Stiffness of the human foot and evolution of the transverse arch
Venkadesan, M. et al.
Nature (2020) Vol. 579: 97-100.
The importance of midfoot stiffness for propulsion of human locomotion has been extensively studied. Much of the research however, has centered around the role of the medial longitudinal arch, with little investigation into the role of the transverse tarsal arch (TTA).
Considering a model similar in conceptualization to that of the increasing stiffness properties of a sheet of paper when curled longitudinally, the role of the TTA in contributing to midfoot stiffness via bony and soft tissue configuration can be similarly applied.
The purpose of this study was to examine the relationship between curvature and stiffness of the TTA.
The TTA was modelled during both computer simulations and physical experiments. Three-point bending tests were performed on arched continuum shells, mechanical mimics of the midfoot, and on human cadaveric feet.
Shells with greater transverse curvature were found to be stiffer in longitudinal bending.
Noted was that stiffness also depended the thickness, length, width, Young’s modulus, and Poisson’s ratio of the material.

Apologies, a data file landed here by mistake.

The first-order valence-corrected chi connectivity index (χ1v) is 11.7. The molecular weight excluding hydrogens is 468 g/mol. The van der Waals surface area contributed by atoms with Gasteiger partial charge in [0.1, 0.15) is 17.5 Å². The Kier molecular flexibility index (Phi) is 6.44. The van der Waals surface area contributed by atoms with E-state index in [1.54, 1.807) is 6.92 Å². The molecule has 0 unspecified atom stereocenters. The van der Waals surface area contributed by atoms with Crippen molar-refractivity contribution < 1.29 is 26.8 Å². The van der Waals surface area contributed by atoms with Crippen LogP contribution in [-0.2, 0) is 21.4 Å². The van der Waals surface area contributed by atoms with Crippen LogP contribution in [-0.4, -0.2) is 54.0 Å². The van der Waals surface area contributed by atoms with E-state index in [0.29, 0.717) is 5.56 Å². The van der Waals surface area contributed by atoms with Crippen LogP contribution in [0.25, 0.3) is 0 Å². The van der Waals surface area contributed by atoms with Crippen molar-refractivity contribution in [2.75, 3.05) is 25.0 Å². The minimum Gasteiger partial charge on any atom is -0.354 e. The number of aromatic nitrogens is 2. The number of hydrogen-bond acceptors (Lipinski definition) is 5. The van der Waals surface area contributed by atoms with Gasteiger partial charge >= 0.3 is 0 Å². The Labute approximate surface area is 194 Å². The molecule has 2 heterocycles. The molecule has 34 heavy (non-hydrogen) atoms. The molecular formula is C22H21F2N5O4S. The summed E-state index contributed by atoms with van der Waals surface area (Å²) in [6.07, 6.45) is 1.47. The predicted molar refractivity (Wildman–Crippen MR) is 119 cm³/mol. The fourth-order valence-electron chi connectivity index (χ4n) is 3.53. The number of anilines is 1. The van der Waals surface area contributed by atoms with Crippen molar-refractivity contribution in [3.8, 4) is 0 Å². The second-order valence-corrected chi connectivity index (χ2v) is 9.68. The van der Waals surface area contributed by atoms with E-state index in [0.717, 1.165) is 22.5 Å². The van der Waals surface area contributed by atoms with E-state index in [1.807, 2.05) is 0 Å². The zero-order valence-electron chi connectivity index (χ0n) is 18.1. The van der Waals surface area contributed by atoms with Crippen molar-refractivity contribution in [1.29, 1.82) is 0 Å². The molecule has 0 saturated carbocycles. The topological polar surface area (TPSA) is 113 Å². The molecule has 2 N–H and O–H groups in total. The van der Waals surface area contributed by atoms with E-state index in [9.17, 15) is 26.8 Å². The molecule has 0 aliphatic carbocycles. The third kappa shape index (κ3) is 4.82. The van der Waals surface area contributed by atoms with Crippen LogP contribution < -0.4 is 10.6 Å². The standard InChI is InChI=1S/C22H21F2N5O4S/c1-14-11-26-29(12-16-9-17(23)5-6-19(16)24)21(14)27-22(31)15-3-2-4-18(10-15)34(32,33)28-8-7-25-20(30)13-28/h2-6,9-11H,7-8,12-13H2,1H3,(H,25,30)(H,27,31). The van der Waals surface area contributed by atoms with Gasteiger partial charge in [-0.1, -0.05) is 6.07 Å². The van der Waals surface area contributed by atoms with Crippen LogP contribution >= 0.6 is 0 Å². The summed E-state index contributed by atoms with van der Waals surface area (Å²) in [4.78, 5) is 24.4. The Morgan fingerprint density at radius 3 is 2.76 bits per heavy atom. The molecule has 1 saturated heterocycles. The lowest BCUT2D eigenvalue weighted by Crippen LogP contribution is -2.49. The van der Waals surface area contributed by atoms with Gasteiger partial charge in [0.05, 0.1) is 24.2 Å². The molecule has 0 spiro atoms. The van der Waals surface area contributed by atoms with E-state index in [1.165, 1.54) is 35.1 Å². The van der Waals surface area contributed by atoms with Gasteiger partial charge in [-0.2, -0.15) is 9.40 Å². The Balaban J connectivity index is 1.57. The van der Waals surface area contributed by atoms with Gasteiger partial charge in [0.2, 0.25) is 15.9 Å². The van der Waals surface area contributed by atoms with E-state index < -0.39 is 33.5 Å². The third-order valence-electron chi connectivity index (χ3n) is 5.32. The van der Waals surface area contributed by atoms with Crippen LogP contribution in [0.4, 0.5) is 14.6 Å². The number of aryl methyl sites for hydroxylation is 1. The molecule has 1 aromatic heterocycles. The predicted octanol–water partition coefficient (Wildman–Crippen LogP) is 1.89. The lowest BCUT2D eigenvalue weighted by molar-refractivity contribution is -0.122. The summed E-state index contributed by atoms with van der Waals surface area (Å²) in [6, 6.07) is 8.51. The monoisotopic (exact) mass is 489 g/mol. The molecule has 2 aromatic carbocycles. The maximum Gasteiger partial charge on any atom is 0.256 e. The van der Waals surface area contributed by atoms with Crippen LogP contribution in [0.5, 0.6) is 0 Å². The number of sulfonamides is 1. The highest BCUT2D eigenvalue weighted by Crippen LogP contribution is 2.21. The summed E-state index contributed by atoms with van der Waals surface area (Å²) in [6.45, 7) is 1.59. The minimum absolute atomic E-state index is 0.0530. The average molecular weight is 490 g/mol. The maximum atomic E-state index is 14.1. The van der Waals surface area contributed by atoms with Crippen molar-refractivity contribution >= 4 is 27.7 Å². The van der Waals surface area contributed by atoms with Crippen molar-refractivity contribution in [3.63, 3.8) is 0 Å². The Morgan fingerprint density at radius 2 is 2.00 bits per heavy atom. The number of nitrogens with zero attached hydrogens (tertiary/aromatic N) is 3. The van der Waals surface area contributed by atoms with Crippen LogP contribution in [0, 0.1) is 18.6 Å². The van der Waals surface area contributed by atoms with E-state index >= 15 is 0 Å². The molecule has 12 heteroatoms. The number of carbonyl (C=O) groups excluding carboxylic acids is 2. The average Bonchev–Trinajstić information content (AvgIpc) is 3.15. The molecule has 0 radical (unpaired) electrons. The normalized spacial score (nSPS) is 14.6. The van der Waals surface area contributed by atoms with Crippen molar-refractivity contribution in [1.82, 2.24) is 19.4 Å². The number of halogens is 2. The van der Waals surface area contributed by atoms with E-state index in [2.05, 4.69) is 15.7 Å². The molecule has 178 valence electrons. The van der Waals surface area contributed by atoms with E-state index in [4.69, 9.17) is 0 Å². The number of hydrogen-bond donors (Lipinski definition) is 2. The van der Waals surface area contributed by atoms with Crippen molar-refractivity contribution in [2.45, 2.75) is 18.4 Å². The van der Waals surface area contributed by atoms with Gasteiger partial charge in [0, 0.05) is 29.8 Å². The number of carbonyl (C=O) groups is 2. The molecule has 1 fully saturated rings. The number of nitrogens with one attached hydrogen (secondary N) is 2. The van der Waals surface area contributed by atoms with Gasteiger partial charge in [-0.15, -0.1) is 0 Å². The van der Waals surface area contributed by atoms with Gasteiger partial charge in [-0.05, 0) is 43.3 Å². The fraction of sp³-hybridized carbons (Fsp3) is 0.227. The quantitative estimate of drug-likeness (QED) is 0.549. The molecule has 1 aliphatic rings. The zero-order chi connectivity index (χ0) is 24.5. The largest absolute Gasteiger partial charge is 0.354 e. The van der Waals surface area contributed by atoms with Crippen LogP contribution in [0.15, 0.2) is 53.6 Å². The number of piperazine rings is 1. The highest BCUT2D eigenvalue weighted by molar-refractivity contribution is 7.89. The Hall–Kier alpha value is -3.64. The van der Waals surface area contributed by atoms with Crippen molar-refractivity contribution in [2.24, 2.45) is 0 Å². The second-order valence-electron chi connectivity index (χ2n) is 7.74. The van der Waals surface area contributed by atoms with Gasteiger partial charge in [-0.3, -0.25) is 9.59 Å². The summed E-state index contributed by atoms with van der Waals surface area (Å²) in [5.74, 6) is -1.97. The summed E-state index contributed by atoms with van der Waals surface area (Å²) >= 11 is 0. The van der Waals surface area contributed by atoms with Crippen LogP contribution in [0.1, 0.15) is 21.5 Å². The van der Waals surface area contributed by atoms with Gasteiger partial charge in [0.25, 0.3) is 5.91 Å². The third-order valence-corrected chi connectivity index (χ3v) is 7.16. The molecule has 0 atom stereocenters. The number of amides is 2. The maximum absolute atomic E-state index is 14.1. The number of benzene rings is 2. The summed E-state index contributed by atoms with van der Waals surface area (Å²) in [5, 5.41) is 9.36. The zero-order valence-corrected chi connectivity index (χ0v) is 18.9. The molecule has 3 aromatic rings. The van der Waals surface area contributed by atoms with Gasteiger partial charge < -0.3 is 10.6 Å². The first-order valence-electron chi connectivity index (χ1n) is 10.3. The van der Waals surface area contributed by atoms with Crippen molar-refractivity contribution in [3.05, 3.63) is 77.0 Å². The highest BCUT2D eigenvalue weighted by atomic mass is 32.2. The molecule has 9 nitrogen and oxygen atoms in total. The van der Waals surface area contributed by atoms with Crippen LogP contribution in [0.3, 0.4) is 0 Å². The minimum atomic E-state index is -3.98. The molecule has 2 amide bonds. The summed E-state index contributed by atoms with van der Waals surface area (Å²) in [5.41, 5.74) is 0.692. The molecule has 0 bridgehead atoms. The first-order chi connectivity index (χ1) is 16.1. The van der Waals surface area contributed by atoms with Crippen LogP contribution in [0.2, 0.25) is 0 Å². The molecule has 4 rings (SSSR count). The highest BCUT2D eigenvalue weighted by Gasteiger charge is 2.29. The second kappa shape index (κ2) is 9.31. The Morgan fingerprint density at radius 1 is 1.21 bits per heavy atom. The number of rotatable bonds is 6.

The three-point bending tests on the foot models (3 metatarsals with springs mimicking intermetatarsal tissues plus hinges towards the midfoot), demonstrated results similar to the shells based on degree of transverse curvature.
The cadaveric feet demonstrated that intermetatarsal tissues significantly contributed to foot stiffness and greater than that of the longitudinal arch (LA) and plantar fascia.
The structural curvature of the TTA, as well as the stiffness and slack contributed by intermetatarsal tissues, were found important for the longitudinal stiffness of the foot. Thus, the authors demonstrated that biomechanical understanding of the feet should expand beyond that of the longitudinal arch and include that of the transverse arch and its related soft tissues.
Personal Interpretation and Significance:
Like demonstrated in previous studies, it is important for us to look beyond static architecture of the foot and more toward the role dynamic activity plays in arch stiffness. Through this study, it is apparent that we must look at multiple planes and not ignore the role that soft tissues play in contributing to human locomotion.
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